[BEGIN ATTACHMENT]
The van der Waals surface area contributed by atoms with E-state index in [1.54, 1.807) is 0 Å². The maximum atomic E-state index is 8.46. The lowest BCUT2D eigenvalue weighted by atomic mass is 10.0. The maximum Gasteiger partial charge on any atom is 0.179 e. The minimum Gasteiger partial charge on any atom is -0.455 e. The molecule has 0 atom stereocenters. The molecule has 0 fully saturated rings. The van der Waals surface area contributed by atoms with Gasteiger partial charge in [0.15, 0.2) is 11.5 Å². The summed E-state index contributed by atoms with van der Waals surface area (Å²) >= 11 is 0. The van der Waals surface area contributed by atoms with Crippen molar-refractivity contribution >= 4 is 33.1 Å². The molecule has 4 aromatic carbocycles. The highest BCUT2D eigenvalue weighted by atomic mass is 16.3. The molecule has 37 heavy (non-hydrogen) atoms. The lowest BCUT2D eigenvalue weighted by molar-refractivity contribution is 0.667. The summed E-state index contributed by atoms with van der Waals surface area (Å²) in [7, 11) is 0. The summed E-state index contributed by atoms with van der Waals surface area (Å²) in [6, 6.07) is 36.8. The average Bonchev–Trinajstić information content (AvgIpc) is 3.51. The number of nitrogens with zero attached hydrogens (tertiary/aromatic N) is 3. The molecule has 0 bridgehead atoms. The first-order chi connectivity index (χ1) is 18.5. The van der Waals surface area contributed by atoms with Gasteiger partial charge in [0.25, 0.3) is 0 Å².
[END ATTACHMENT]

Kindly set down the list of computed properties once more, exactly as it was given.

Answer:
The van der Waals surface area contributed by atoms with E-state index in [1.54, 1.807) is 0 Å². The maximum atomic E-state index is 8.46. The lowest BCUT2D eigenvalue weighted by atomic mass is 10.0. The maximum Gasteiger partial charge on any atom is 0.179 e. The minimum Gasteiger partial charge on any atom is -0.455 e. The molecule has 0 atom stereocenters. The molecule has 0 fully saturated rings. The van der Waals surface area contributed by atoms with Gasteiger partial charge in [0.15, 0.2) is 11.5 Å². The summed E-state index contributed by atoms with van der Waals surface area (Å²) >= 11 is 0. The van der Waals surface area contributed by atoms with Crippen molar-refractivity contribution >= 4 is 33.1 Å². The molecule has 4 aromatic carbocycles. The highest BCUT2D eigenvalue weighted by atomic mass is 16.3. The molecule has 37 heavy (non-hydrogen) atoms. The lowest BCUT2D eigenvalue weighted by molar-refractivity contribution is 0.667. The summed E-state index contributed by atoms with van der Waals surface area (Å²) in [7, 11) is 0. The summed E-state index contributed by atoms with van der Waals surface area (Å²) in [6, 6.07) is 36.8. The average Bonchev–Trinajstić information content (AvgIpc) is 3.51. The number of nitrogens with zero attached hydrogens (tertiary/aromatic N) is 3. The molecule has 0 bridgehead atoms. The first-order chi connectivity index (χ1) is 18.5. The van der Waals surface area contributed by atoms with Gasteiger partial charge in [0.25, 0.3) is 0 Å².